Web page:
A few years ago I heard one piece of advice that really stuck with me, ‘Never design for yourself’. At the time of being told this up until embarrassingly recently, I didn’t understand the reasoning behind this; I always wondered why if I had experienced a problem whilst partaking in an interest or throughout day-to-day life, I shouldn’t take that forward as a project. Ultimately, there is nothing stopping you, however, you are more likely to miss the bigger picture. This is where understanding the primary user leads to the creation of a far more valuable solution. …


Identifying where Metered Dose Inhalers (MDIs) fall down and how an holistic solution with Smart-Tech integration could pick them back up.

Second only to pills, inhalers are the most commonly prescribed medication form in the world¹, with MDIs having the largest presence on the inhaler marketplace. However, they are far from being faultless. Is this a consequence of its simplistic, cost-efficient design, or because of a deeper routed issue that lies with lack of user-centred consideration right at the start of the design phase, 40 years ago? With devices rapidly adopting smart technology, how could this advancement aid the user’s experience of MDIs?

Just how (un)Intuitive are they?

To begin with, we must first establish where their downfalls lie when it comes to usability. First impressions…


UX Design is not the same as UI Design… and it certainly isn’t app design.

UX and UI? The difference is a lot more than 1 letter.

Much like how the term ‘Product Designer’ is weaving its way into the digital design industry, to the disapproval of most (Physical) Product and Industrial Designers… UI is more readily being labeled as ‘UX’ Design… and that’s the one that really grates on me.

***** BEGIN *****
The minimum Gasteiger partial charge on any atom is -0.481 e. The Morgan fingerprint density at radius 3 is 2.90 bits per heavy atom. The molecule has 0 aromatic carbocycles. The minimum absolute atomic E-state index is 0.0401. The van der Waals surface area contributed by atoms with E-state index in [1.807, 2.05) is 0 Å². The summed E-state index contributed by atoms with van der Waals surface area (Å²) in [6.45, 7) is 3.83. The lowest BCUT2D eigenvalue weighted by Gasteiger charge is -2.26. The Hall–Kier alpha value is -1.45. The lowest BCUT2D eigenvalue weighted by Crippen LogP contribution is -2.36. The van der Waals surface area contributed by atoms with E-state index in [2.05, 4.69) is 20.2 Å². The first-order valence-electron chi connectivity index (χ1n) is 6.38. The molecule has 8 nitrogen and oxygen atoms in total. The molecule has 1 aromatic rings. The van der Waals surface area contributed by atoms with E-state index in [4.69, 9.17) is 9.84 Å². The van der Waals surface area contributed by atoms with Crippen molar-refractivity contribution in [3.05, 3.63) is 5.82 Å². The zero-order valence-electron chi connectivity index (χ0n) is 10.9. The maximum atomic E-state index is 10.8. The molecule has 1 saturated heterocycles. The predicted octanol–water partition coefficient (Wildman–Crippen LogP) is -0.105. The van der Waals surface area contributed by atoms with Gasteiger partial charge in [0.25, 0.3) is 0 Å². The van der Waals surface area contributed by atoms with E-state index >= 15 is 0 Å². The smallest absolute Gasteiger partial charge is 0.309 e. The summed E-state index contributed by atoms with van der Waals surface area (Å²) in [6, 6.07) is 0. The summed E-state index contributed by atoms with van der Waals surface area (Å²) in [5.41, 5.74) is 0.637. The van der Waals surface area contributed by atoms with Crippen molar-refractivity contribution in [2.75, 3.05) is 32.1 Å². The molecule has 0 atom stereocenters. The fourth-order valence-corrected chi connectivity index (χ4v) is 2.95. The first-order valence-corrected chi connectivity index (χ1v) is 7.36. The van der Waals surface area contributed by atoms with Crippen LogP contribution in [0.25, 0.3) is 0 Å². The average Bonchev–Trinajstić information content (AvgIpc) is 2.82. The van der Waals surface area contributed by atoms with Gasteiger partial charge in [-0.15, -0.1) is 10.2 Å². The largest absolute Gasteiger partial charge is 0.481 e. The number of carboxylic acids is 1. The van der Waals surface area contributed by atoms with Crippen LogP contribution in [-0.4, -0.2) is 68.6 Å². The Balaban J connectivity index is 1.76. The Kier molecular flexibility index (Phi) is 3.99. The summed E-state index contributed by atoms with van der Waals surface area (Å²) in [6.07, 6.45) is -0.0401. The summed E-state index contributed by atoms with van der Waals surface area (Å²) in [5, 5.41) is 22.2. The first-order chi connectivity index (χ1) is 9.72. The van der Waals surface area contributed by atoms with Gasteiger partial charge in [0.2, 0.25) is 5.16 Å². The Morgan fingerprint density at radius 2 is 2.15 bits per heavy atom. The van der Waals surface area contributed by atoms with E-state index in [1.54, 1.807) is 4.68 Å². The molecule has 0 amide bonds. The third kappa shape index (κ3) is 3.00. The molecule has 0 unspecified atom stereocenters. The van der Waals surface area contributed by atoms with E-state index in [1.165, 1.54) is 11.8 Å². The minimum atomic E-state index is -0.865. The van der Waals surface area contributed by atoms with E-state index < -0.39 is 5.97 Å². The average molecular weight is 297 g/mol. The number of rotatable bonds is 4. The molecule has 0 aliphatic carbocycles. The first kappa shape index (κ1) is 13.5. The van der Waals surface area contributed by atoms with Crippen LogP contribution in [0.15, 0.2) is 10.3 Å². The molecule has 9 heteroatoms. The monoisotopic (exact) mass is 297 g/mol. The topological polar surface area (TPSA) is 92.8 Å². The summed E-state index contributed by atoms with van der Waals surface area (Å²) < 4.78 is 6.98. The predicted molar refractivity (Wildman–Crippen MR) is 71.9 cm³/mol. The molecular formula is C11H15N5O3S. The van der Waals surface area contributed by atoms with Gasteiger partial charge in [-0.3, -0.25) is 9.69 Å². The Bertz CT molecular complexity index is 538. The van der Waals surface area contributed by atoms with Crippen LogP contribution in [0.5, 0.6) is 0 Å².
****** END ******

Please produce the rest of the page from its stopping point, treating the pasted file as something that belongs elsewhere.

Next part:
UI is not the same as UX. UI is commonly, but importantly not exclusively, part of the result of the UX Process, as UI refers to the aesthetic appeal of a digital touchpoint, that has been ideally formed off the foundations and evidence that the UX process has ensured for. Whilst they may complement each other…


Instead of dwelling on it, embrace it.

So, I’ll be the first to admit that perhaps my transition to remote usability testing was somewhat smoother than most, solely due to my limited experience of in-person usability testing beforehand. However, I can empathise with both the unfamiliarity that it brings and initial feelings of uncertainty that comes with it, which were present during my most recent project. However, there are undeniable benefits to remote usability testing, and just because it might throw up some challenges at first, doesn’t mean its capabilities and potential should be underestimated. …


A recent round of user research got me thinking about the advantages of interviews and prompted reflection being conducted remotely… but my latest remote sessions weren’t all plain sailing.

I’m still fresh to the world of user research and UX design, however, this hasn’t stopped me from needing to adjust to the wild, Covid-19 driven ways of 2020. Especially since beginning my MA in User Experience Design. Something that isn’t new to me is conducting user research. And thankfully, remotely conducted user-research and user-testing have been successfully conducted for decades. So, what I imagine to be all of the painfully tedious and repetitive years of trial and error to develop and refine new tools and methods have been tackled already! And then it hit me… remote user research already…